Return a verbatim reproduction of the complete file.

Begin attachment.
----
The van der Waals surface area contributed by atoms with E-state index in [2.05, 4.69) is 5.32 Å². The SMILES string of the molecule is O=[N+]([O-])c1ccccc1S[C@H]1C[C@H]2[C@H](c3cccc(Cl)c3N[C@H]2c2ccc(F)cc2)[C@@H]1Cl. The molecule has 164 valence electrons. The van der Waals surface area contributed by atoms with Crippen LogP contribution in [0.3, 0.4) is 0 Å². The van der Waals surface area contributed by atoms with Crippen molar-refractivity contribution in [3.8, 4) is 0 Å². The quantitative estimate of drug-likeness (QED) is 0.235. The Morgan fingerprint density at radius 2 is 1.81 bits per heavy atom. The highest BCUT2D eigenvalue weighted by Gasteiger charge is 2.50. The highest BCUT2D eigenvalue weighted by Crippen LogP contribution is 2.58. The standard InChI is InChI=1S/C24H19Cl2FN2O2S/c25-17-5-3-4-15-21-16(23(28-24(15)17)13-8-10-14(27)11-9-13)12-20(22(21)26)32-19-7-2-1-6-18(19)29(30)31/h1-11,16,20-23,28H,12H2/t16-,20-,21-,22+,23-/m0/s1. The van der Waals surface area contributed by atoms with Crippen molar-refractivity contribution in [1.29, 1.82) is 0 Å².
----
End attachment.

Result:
The van der Waals surface area contributed by atoms with E-state index in [2.05, 4.69) is 5.32 Å². The SMILES string of the molecule is O=[N+]([O-])c1ccccc1S[C@H]1C[C@H]2[C@H](c3cccc(Cl)c3N[C@H]2c2ccc(F)cc2)[C@@H]1Cl. The molecule has 164 valence electrons. The van der Waals surface area contributed by atoms with Crippen LogP contribution in [0.3, 0.4) is 0 Å². The van der Waals surface area contributed by atoms with Crippen molar-refractivity contribution in [3.8, 4) is 0 Å². The quantitative estimate of drug-likeness (QED) is 0.235. The Morgan fingerprint density at radius 2 is 1.81 bits per heavy atom. The highest BCUT2D eigenvalue weighted by Gasteiger charge is 2.50. The highest BCUT2D eigenvalue weighted by Crippen LogP contribution is 2.58. The standard InChI is InChI=1S/C24H19Cl2FN2O2S/c25-17-5-3-4-15-21-16(23(28-24(15)17)13-8-10-14(27)11-9-13)12-20(22(21)26)32-19-7-2-1-6-18(19)29(30)31/h1-11,16,20-23,28H,12H2/t16-,20-,21-,22+,23-/m0/s1. The van der Waals surface area contributed by atoms with Crippen molar-refractivity contribution in [1.29, 1.82) is 0 Å².